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The Cyborg Astrobiologist: Scouting Red Beds for Uncommon Features with Geological Significance

  • McGuire, Patrick C.
  • Diaz-Martinez, Enrique
  • Ormo, Jens
  • Gomez-Elvira, Javier
  • Rodriguez-Manfredi, Jose A.
  • Sebastian-Martinez, Eduardo
  • Ritter, Helge
  • Haschke, Robert
  • Oesker, Markus
  • Ontrup, Joerg
Published Article
Publication Date
May 23, 2005
Submission Date
May 23, 2005
DOI: 10.1017/S1473550405002533
arXiv ID: cs/0505058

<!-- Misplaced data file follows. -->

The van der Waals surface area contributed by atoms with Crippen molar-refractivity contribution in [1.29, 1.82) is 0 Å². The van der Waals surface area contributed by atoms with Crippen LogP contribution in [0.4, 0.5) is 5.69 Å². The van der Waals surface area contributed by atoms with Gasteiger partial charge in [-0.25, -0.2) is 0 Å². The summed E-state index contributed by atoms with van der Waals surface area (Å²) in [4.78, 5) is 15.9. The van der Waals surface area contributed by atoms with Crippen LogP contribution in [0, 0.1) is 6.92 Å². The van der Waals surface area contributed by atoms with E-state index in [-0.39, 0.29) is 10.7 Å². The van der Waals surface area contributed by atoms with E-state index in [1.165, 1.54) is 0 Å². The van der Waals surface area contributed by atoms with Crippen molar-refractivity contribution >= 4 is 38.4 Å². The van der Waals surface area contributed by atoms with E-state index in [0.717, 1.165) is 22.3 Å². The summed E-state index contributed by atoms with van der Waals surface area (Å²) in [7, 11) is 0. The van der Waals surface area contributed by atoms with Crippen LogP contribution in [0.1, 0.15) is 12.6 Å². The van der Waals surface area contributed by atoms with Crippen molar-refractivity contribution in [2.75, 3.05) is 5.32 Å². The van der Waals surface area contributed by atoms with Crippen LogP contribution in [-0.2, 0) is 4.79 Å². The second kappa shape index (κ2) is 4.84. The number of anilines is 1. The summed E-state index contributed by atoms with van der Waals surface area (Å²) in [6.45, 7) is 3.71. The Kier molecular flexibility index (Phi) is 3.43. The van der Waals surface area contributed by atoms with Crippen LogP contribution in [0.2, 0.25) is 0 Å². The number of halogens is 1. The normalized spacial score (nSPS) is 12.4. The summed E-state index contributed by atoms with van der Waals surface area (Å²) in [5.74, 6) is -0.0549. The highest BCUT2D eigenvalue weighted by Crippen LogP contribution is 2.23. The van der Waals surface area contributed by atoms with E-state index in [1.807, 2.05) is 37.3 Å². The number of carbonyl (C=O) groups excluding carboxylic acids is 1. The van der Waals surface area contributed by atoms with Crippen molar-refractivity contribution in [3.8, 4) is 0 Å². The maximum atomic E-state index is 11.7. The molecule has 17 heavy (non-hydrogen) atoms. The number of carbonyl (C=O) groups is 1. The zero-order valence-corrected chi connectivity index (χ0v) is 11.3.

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The `Cyborg Astrobiologist' (CA) has undergone a second geological field trial, at a red sandstone site in northern Guadalajara, Spain, near Riba de Santiuste. The Cyborg Astrobiologist is a wearable computer and video camera system that has demonstrated a capability to find uncommon interest points in geological imagery in real-time in the field. The first (of three) geological structures that we studied was an outcrop of nearly homogeneous sandstone, which exhibits oxidized-iron impurities in red and and an absence of these iron impurities in white. The white areas in these ``red beds'' have turned white because the iron has been removed by chemical reduction, perhaps by a biological agent. The computer vision system found in one instance several (iron-free) white spots to be uncommon and therefore interesting, as well as several small and dark nodules. The second geological structure contained white, textured mineral deposits on the surface of the sandstone, which were found by the CA to be interesting. The third geological structure was a 50 cm thick paleosol layer, with fossilized root structures of some plants, which were found by the CA to be interesting. A quasi-blind comparison of the Cyborg Astrobiologist's interest points for these images with the interest points determined afterwards by a human geologist shows that the Cyborg Astrobiologist concurred with the human geologist 68% of the time (true positive rate), with a 32% false positive rate and a 32% false negative rate. (abstract has been abridged).

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